The rates of steroid prescriptions by institutional factors are provided in Table 2. The overall steroid prescription rate was 6.8%, but this rate varied significantly by specialty and institution type. Ear, nose and throat (ENT) specialists had the highest steroid prescription rate, at 13.0%, and pediatricians had the lowest, at 3.4%. Hospitals prescribed steroids at the highest rate (8.0%), while tertiary hospitals prescribed them at the lowest rate (3.0%). Type of visit, season, and region of the institution were not correlated as strongly with the steroid prescription rate as were specialty and institution type. Those two factors maintained statistical significance in the results of the multiple logistic regression analysis, which accounted for visit type, season, region, patient age, sex, and income level.
Figure 2 shows the trends for the annual prescription rates of steroids and antibiotics from 2006 to 2015. Over that period, the antibiotic prescription rate dropped consistently, from 51.1% in 2006 to 38.6% in 2015. In comparison, the steroid prescription rate dropped from 2006 to 2009 at an average rate of 0.4 percentage points per year, reaching a value of 5.1% in 2009; however, this rate then increased at an average of 0.7 percentage points per year starting in 2010, the year after the removal of the drugs from the HIRA Prescription Appropriateness Evaluation policy, and reached 9.2% in 2015. The Joinpoint regression graph of the steroid prescription rate also indicated that 2009 was the statistically significant (p<0.001) inflection point. The slope was -0.26 before 2009, indicating a decreasing trend, but then switched to an increasing trend with a slope of 0.72 (Figure 3).

DISCUSSION

This descriptive study was conducted to investigate the status of steroid prescriptions for cold patients, to identify any correlations between the prescription rate and individual or institutional characteristics, and to assess the effects of the HIRA Prescription Appropriateness Evaluation policy. The results can largely be summarized in two statements. First, when examining the prescription rates based on patient-level and institutional characteristics, the same factors that were found in previous studies to encourage more prescriptions of antibiotics, such as specialty (ENT, 13%) and institution type (hospitals, 8.0%), were observed to have the same effects on steroid prescriptions [11]. Second, the steroid prescription rate dropped from 6.2% in 2006 to 5.1% in 2009, but rose after the drugs were excluded from the evaluation list, reaching 9.2% in 2015.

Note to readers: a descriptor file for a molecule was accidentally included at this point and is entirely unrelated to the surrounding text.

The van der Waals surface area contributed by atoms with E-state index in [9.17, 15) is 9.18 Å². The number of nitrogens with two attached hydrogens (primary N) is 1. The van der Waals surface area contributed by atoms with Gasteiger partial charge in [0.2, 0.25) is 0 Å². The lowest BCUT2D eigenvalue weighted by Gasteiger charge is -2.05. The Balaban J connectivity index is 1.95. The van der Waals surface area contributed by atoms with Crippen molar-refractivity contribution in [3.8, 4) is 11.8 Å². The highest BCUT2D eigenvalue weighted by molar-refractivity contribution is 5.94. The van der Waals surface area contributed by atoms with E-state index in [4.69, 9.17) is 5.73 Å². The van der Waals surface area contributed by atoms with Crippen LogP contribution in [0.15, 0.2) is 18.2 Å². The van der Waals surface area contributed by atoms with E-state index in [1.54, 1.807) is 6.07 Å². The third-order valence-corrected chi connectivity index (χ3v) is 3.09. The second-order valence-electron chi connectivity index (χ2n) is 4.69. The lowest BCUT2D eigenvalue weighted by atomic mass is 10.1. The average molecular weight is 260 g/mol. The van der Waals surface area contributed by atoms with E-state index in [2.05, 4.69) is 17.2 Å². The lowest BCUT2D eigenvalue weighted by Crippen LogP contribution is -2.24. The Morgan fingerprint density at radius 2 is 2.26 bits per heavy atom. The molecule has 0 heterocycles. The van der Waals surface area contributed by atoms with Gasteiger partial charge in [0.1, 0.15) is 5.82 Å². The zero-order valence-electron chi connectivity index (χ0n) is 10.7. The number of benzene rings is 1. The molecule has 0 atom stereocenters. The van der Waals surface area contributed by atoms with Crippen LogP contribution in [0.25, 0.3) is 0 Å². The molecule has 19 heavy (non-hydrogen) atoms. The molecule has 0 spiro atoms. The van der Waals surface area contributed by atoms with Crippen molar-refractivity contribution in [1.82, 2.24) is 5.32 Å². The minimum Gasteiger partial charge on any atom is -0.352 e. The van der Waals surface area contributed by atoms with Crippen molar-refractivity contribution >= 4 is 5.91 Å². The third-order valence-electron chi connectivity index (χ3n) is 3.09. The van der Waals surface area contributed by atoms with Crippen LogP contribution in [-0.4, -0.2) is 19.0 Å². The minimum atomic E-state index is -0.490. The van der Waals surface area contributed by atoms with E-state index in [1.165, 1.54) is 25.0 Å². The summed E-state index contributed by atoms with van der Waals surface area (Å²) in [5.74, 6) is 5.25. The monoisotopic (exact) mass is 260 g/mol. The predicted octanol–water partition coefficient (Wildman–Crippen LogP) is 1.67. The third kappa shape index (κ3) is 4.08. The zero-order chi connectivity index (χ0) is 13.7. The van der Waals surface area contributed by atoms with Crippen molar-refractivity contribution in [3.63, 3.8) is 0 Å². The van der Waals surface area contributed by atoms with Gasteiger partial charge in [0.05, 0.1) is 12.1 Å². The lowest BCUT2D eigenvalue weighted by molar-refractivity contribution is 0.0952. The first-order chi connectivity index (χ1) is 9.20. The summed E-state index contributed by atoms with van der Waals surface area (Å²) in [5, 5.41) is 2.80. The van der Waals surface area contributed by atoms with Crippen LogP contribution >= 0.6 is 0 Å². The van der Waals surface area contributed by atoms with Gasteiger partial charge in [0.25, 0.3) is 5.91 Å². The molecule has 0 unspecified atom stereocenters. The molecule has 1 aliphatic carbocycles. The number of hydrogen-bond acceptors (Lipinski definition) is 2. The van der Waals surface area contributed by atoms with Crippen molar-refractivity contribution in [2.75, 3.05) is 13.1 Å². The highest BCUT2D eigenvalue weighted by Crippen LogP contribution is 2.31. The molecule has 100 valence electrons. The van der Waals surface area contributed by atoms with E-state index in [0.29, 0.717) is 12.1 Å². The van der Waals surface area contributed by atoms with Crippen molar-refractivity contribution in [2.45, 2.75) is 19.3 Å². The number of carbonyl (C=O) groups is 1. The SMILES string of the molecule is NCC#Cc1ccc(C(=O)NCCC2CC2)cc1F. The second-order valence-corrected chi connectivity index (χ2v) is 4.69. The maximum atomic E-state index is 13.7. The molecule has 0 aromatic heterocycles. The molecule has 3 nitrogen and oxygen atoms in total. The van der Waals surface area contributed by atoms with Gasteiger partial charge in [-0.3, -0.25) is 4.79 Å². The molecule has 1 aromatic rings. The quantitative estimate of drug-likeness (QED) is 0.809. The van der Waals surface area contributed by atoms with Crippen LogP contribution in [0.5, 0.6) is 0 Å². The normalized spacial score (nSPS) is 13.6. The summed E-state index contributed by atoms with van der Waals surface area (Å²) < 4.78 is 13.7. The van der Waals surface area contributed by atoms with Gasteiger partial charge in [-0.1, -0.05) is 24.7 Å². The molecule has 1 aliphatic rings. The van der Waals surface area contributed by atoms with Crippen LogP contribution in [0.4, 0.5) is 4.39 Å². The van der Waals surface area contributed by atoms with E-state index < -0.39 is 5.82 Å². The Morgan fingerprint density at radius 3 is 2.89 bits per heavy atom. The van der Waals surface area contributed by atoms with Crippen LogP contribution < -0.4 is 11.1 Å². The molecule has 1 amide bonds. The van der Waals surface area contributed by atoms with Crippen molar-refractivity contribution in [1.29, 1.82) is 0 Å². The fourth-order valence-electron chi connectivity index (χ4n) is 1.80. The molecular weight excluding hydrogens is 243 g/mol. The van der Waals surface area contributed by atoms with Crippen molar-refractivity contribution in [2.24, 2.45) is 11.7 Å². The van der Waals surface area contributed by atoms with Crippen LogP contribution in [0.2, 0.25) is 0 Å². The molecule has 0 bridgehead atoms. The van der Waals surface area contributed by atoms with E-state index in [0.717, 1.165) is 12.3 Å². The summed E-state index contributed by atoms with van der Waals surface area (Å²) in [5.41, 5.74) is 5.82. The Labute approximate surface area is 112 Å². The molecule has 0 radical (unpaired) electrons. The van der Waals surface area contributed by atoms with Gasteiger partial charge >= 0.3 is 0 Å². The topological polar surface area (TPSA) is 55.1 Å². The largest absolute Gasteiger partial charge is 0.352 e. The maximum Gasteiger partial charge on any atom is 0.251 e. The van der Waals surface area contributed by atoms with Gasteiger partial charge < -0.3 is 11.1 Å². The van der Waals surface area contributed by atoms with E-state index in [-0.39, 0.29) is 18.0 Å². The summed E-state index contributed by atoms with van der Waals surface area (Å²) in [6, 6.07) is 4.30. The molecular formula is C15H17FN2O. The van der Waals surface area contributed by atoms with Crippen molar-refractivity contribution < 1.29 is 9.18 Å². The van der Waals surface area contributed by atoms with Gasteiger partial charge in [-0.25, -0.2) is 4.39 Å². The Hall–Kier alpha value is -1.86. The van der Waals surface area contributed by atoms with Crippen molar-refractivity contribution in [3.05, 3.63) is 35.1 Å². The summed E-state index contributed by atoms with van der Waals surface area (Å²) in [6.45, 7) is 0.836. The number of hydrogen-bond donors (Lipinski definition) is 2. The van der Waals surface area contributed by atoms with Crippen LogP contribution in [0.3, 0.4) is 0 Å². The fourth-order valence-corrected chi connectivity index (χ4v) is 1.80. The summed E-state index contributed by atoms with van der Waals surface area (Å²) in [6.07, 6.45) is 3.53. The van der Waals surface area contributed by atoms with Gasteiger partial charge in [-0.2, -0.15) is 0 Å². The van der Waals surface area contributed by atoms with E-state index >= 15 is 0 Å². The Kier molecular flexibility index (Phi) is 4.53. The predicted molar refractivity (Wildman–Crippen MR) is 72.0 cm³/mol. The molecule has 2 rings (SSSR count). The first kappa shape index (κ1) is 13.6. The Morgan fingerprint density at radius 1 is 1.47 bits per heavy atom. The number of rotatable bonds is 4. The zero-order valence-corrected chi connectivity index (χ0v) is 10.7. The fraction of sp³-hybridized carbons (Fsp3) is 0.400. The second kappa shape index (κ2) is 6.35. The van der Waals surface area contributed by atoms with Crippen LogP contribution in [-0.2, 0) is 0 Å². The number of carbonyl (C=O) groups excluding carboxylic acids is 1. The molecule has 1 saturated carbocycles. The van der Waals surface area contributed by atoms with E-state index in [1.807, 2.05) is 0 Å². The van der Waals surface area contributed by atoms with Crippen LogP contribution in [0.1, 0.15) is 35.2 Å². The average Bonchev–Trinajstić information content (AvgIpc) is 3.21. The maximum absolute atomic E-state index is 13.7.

The marked differences in steroid prescription rates by institution type indicate that expert groups, relevant organizations, and policy-makers should redouble their efforts. Among specialties, ENT had the highest rate of steroid prescription (13.0%) and accounted for a large proportion of visits (22.0%). Previous studies of antibiotic prescriptions in cold patients [2,11] also suggested a higher rate of prescriptions by ENT specialists. An analysis of steroid prescription rates by type of institution showed that tertiary hospitals prescribed the drugs at the lowest rate (3.0%)—notably, this rate was lower than that of less specialized institutions. This implies that hospitals (8.0%) and clinics (6.8%) can improve by setting the prescription rate attained in tertiary hospitals as an achievable benchmark.
In relation to the HIRA Prescription Appropriateness Evaluation policy, the rate and volume of steroid prescriptions for cold patients decreased until 2009, when the drugs were still subject to evaluations, but began to increase in 2010, after removal from the list. In comparison, antibiotics continued to be evaluated under the policy, and previous studies have confirmed a consistent decline in prescription rates [8,9]. The Joinpoint regression analysis results reaffirmed that 2009 was the significant inflection point for steroid prescription rate (Figure 3). Although it is known that performance reporting, such as stroke appropriateness evaluation, may influence evaluation indices and the behavior of medical providers [16], the specific mechanism underlying this influence is not clear. A study from the United States suggested that disclosure of evaluation scores may eventually transform clinical practices by influencing patients’ choice of institution and by incentivizing institutions to work harder to get better scores [17], but such a mechanism does not apply to steroid prescriptions for cold patients, since the evaluation results are not disclosed. The evaluation or the performance reporting may have encouraged self-regulation among providers [18], but this is also difficult to verify. The adjustment of reimbursement payouts announced along with the evaluation may have had an effect, but this hypothesis is not supported [19].
We acknowledge that this study has limitations, as follows. First, “cold” was defined as cases listing the KCD-7 code as the main diagnosis in reimbursement claims, but a patient’s actual disease may not have matched the main diagnosis in their claim. Second, patients with underlying conditions requiring steroid prescriptions who presented with a cold as their main concern might have been appropriately prescribed steroids to treat their underlying conditions, but this possibility could not be excluded. Third, a provider’s steroid prescription practices may depend on the type of institution where they were trained, but this could not be validated statistically with the currently available data. Lastly, the observed effects of removing steroids from the HIRA evaluation list would have been more compelling if all other possible factors had been controlled for, but this study instead performed a time series analysis to compare between steroids and antibiotics. Although the timeline and rebounding trends clearly align with this hypothesis, in the absence of any other obvious explanations, this hypothesis should be evaluated in well-designed future studies.